Swarovski’s NL Pure – the best binocular yet?

In my opinion, the binocular, or binoculars as they are commonly known, is one of humankind’s greatest inventions.  Whether it’s birds, mammals or even insects, a good pair of binoculars transforms our engagement with the natural world, allowing us to observe, from a distance that minimises disturbance, details way beyond the natural capabilities of the human eye.  They help us to determine whether that movement on the edge of the forest 100m away was a wild cat or just branches moving in the wind, and whether the Phylloscopus warbler that moved through the canopy overhead had two wing-bars or only one, thus helping us to identify it with certainty.  In short, they add another dimension to our experience in the outdoors.

Since the first attempts at fixing two telescopes side by side in the 17th century, many advances have been made in binocular manufacturing.  Modern binoculars are lightweight, use high-precision glass and cutting-edge machine technology to make the image we see as clear, bright and sharp as possible, even in low light conditions.

The law of diminishing returns tells us that, over time, efforts to improve binoculars will gradually lead to fewer and less significant advances.  However, just occasionally, there are breakthroughs that prove the exception, leading to a noticeable step forward.  Having just spent a few days testing the new Swarovski Optik NL Pure, I can say with confidence that this new flagship binocular represents one such advance!

Over the last few days, since I opened the package from Swarovski in my front room, I have tested the NL Pure 8×42 in dull, almost dark, conditions when caught in a deluge during a thunderstorm in the mountains while watching dragonflies and on a hot, bright and sunny day on my local patch in urban Beijing watching breeding Zitting Cisticolas, newly-fledged Red-rumped Swallows and migrant Yellow-breasted Buntings.  Am I impressed?  You bet.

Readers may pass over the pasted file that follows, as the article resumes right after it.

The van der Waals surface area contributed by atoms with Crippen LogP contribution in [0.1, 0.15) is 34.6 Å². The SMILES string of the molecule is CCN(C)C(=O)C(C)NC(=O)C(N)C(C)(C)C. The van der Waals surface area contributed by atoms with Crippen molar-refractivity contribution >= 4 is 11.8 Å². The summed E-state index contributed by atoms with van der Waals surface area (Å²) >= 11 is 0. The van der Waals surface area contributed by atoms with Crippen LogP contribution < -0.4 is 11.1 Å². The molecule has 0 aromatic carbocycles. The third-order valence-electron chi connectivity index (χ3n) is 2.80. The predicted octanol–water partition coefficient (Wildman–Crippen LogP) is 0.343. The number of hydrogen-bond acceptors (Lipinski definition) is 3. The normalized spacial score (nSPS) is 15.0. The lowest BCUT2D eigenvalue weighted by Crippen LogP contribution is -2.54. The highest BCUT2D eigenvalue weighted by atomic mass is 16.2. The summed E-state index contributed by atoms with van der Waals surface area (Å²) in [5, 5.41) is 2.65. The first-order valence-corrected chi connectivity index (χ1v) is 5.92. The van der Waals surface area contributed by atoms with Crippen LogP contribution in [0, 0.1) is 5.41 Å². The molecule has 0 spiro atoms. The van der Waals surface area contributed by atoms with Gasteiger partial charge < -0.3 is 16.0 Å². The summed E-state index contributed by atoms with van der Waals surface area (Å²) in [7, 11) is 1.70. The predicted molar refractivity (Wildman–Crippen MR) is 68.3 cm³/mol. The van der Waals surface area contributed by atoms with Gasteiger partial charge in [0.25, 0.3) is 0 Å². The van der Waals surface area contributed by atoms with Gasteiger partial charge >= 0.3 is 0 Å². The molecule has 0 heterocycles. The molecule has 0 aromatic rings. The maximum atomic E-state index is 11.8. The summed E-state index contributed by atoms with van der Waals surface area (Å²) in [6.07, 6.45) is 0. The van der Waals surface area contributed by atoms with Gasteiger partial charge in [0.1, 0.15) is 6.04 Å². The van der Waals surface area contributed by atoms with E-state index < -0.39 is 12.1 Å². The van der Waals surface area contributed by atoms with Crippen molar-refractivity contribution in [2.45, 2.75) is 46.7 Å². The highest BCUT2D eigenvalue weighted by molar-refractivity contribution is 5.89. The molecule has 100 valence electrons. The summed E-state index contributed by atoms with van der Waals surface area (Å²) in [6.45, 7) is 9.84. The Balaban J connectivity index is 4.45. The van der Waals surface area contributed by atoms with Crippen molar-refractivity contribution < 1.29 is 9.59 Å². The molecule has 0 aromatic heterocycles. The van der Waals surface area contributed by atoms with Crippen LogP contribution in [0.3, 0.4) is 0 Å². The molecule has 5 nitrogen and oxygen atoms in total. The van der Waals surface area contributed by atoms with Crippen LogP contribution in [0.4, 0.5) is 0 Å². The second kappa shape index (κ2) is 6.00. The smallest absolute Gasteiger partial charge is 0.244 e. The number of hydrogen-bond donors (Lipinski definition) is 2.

Opening the NL Pure for the first time..

Having been spoiled by the flagship EL 8×32, I was intrigued, and to be honest a little sceptical, that the new NL Pure could improve on the EL.  I am no longer sceptical.

There are two big things that make the NL Pure so good.

The first – and the thing that jumps out at you as soon as you pick them up – is the new ergonomic design of the barrels.  They simply fit perfectly into the hand and, in a direct comparison test with the EL, I found the NL easier to hold for long periods.  As I am often out in the field for hours at a time, comfort has always been an important factor, which is why I tend to prefer the lighter 8x rather than the more powerful, but heavier, models of binocular.  The ergonomics of the NL Pure are a big plus for me and, if you invest in the revolutionary forehead rest, the comfort level increases again, acting like an image stabiliser.  

The ergonomic design of the NL Pure is a joy.

The second thing is the field of view.  At the online launch presentation by Swarovski, Wolfgang Schwarz, Deputy Head of Product Management said:

“In the past, we have talked about edge-to-edge sharpness.  But there is one thing that’s even better – no edges at all.”